A handful of people still deny the very reality of climate change. Many others don’t see the urgency of taking action or don’t support a carbon tax. You might ask these people the following: How have you come to this conclusion? How confident are you in this belief? Are you sure? Do you really think the scientists have got it wrong? If I showed you studies disproving what you’re saying, would that make a difference? What would make you change your mind? If not a carbon tax, how else could we quickly wean society off fossil fuels?

4. Be informed: For basic information on the greenhouse effect and climate change, I recommend climate.nasa.gov and realclimate.org. To learn how to address climate change denial arguments, visit skepticalscience.com. To stay up to date on the latest climate news, subscribe to the free Daily Climate newsletter at dailyclimate.org 

5. Be active on social media: Share climate change information online and start discussions on social media platforms such as Facebook. You’ll be surprised by how many people will engage.

Is it too late?

Clearly, time is running out. Humanity essentially has ten years to cut greenhouse gas emissions by almost half. There’s no excuse this time; each and everyone of us who is concerned about our kids’ and grandkids’ future —and the natural world as we know it – must act.

My friend, Laura, recently shared an anecdote, which, I think, can give us hope. She wrote, “The survival skills of living creatures are incredible. For me, this really hit home when I rescued a dying snake plant. I had picked it out of a garbage can – sick, uprooted, dehydrated and leafless. I focused on supplying the basic needs: nutrients, water, sun and love – and then let it be. It wasn’t until two months later that the first root sprouted. I was thrilled! Since then, it has matured into a gorgeous, healthy plant. It surpassed the odds of a sure death. It not only survived but flourished.” As Laura says, every life form has evolved to maximize the same outcome: survival and, with time, flourishing. It’s in our human nature to do the same. Our children and grandchildren deserve nothing less.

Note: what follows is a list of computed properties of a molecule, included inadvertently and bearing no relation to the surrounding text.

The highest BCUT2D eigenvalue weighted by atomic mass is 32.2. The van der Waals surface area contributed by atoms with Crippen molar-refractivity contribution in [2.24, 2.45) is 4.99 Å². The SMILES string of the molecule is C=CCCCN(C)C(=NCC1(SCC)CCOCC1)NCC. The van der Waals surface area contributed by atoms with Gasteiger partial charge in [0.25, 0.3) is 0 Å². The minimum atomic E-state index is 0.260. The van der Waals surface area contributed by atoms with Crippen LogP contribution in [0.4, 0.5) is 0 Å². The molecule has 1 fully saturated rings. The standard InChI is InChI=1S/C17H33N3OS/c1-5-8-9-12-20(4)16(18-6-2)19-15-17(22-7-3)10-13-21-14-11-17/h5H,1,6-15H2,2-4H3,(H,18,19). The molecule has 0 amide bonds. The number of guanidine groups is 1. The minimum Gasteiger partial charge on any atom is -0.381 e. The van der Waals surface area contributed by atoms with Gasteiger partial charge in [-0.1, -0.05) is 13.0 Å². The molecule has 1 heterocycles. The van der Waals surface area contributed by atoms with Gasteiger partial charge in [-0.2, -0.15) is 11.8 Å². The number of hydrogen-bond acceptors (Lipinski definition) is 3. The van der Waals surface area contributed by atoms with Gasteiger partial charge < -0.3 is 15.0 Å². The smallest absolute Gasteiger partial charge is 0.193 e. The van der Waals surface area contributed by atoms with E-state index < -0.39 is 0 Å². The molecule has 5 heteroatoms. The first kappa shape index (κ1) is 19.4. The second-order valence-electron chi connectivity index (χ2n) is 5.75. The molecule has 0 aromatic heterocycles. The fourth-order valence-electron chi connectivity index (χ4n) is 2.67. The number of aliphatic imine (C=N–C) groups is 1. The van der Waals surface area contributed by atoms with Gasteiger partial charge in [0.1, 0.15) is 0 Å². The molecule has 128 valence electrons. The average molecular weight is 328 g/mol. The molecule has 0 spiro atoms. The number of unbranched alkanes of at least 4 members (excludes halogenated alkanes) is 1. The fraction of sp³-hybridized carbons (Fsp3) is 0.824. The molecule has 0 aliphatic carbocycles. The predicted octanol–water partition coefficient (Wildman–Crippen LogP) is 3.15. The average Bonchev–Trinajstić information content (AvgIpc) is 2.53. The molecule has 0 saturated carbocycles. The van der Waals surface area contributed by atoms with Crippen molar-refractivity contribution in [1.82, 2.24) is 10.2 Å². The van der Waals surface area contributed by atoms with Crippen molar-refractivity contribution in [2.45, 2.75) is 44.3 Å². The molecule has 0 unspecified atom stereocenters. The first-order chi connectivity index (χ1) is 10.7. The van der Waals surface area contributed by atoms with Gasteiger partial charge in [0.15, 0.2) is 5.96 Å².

Oct 052018
 

Looking ahead to Peterborough and the world of  2038 

“The universe is a communion of subjects – not a collection of objects.”  Thomas Berry

Here is the reality we face, courtesy of the laws of physics. Scientists have calculated how much more greenhouse gas (GHG) humans can emit before temperatures spill over the critical threshold of 2 C of warming. Above this, unstoppable feedback loops such as melting permafrost are likely to create “Hothouse Earth” conditions, making much of the planet uninhabitable. If emissions continue at current rates, we will reach this threshold in just 20 years. To avoid this disaster scenario, emissions need to peak by 2020 and approach zero by 2050. This will mean cutting global emissions by half every decade. We will also need mass deployment of solar and wind energy, enhancement of carbon-absorbing forests, behavioral changes, technological innovations and transformed social values. Right now, we are nowhere near on track to meet this goal.

In my last two columns (posted at drewmonkman.com), I looked at the many obstacles that thwart action on climate change. This week and next, I’ll consider some possible ways forward. To move ahead, we require an inspiring vision of how Peterborough and the world of could look in two decades.

A hopeful vision

It’s mid-October 2038, and my wife and I have just hobbled onto one of the guided light transit buses that will whisk us from our Little Lake condominium to the beautifully restored Trent Nature Areas. Looking out the bus window, I’m still astounded by how much Peterborough has been transformed.